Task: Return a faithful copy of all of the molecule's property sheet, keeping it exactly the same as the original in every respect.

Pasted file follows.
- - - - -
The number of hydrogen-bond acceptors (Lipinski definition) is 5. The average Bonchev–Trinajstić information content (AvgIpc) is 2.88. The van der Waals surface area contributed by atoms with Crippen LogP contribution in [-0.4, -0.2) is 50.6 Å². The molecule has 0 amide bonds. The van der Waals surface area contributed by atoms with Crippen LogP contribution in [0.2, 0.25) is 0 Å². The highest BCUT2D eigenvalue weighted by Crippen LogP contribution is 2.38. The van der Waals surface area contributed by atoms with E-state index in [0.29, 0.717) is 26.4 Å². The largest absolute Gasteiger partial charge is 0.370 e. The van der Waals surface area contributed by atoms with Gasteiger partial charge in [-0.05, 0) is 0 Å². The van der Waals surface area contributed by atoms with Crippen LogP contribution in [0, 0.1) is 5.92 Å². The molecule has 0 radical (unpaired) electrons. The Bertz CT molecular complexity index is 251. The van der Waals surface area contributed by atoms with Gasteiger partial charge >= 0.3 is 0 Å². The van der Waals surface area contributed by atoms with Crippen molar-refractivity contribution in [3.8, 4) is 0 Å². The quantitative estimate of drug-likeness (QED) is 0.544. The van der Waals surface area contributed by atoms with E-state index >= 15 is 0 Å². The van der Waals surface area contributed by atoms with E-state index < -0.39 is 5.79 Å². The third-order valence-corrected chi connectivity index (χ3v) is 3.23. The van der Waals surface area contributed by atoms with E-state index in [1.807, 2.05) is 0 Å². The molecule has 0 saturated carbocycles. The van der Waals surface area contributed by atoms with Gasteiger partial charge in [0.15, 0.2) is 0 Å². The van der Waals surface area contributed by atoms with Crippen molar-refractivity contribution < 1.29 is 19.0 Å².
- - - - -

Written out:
The number of hydrogen-bond acceptors (Lipinski definition) is 5. The average Bonchev–Trinajstić information content (AvgIpc) is 2.88. The van der Waals surface area contributed by atoms with Crippen LogP contribution in [-0.4, -0.2) is 50.6 Å². The molecule has 0 amide bonds. The van der Waals surface area contributed by atoms with Crippen LogP contribution in [0.2, 0.25) is 0 Å². The highest BCUT2D eigenvalue weighted by Crippen LogP contribution is 2.38. The van der Waals surface area contributed by atoms with E-state index in [0.29, 0.717) is 26.4 Å². The largest absolute Gasteiger partial charge is 0.370 e. The van der Waals surface area contributed by atoms with Gasteiger partial charge in [-0.05, 0) is 0 Å². The van der Waals surface area contributed by atoms with Crippen LogP contribution in [0, 0.1) is 5.92 Å². The molecule has 0 radical (unpaired) electrons. The Bertz CT molecular complexity index is 251. The van der Waals surface area contributed by atoms with Gasteiger partial charge >= 0.3 is 0 Å². The van der Waals surface area contributed by atoms with Crippen molar-refractivity contribution in [3.8, 4) is 0 Å². The quantitative estimate of drug-likeness (QED) is 0.544. The van der Waals surface area contributed by atoms with E-state index >= 15 is 0 Å². The van der Waals surface area contributed by atoms with E-state index < -0.39 is 5.79 Å². The third-order valence-corrected chi connectivity index (χ3v) is 3.23. The van der Waals surface area contributed by atoms with E-state index in [1.807, 2.05) is 0 Å². The molecule has 0 saturated carbocycles. The van der Waals surface area contributed by atoms with Gasteiger partial charge in [0.15, 0.2) is 0 Å². The van der Waals surface area contributed by atoms with Crippen molar-refractivity contribution < 1.29 is 19.0 Å².